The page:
First, the requirement that a thumb remain in contact with the spool during the flight of the lure, in order to manage rotational speed, also gives an angler the ability to quickly stop its flight and drop it exactly where he or she wants it. This is done by simply applying thumb pressure at the right time. Point the rod to the target when casting and keep your eyes on the lure so you can stop the spool's rotation with your thumb before it hits the water.

Secondly, as referred to above, baitcasting reels today are equipped with brakes that contribute greatly to angler control. Proper adjustment of these brakes to the type rod, line size, weight of the lure and wind conditions can make or break a day on the water.



Power - It's a simple matter of physics. With baitcasting reels a spool shaft runs through the reel body. In contact with this shaft are positioned the handle, gears and spool. The handle, which turns the gears, is connected directly to the main drive and pinion gears via this shaft. In turn, the torque that is generated when the handle is turned creates energy that causes the spool to revolve. No detours. No right angles. A direct, linear connection. In short what you have is a "winch"!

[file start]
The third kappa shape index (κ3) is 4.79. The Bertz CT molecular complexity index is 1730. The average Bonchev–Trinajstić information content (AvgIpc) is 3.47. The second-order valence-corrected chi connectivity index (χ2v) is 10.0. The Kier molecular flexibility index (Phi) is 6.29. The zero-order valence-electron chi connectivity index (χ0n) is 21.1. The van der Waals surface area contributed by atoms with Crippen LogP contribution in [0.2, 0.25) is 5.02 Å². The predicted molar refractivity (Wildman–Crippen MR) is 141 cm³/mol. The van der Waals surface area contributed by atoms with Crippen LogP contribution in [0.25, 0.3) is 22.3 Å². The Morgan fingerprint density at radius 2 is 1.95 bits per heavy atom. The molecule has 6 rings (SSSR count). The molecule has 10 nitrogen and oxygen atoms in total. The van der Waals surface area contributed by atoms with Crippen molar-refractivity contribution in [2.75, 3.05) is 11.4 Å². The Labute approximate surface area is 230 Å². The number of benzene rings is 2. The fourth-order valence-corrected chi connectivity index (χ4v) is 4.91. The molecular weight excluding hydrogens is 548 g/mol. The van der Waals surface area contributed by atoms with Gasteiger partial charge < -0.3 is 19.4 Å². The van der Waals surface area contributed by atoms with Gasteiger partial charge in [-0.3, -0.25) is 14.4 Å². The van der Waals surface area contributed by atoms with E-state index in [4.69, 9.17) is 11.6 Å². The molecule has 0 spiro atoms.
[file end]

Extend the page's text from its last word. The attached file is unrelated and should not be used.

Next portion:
It's all about the gears and ball bearings with baitcast fishing reels. The utilization of a main drive gear (connected to the handle) meshing with a smaller pinion gear (connected to the spool) creates what is called a "multiplier effect". The input force is supplied to the larger main drive gear by the handle turning and the "output" force to the spool is supplied by the smaller pinion gear being turned by the larger main drive gear.

So as you crank the handle of baitcast fishing reels the energy generated is transferred "directly" to the gears, then the spool. And why is this a big deal? Because it translates into cranking power.


Line Compatibility - Baitcast fishing reels work well with monofilament, fluorocarbon and braided lines. The same can not be said of spinning reels. If you want to experience a severe degree of frustration that will put you in a mood so foul as to want to kick your dog or slap your mama then load up your spinning reels with fluorocarbon and head to the lake.

By the way, line stiffness, or lack thereof I should say, will contribute to "greater casting distance" when used in a baitcasting reel. Smaller diameter line, such as braids/superlines, experience less friction when passing through rod guides, as such lines are limp and practically void of line coils, that are ever present with larger diameter monofilament and fluorocarbon lines.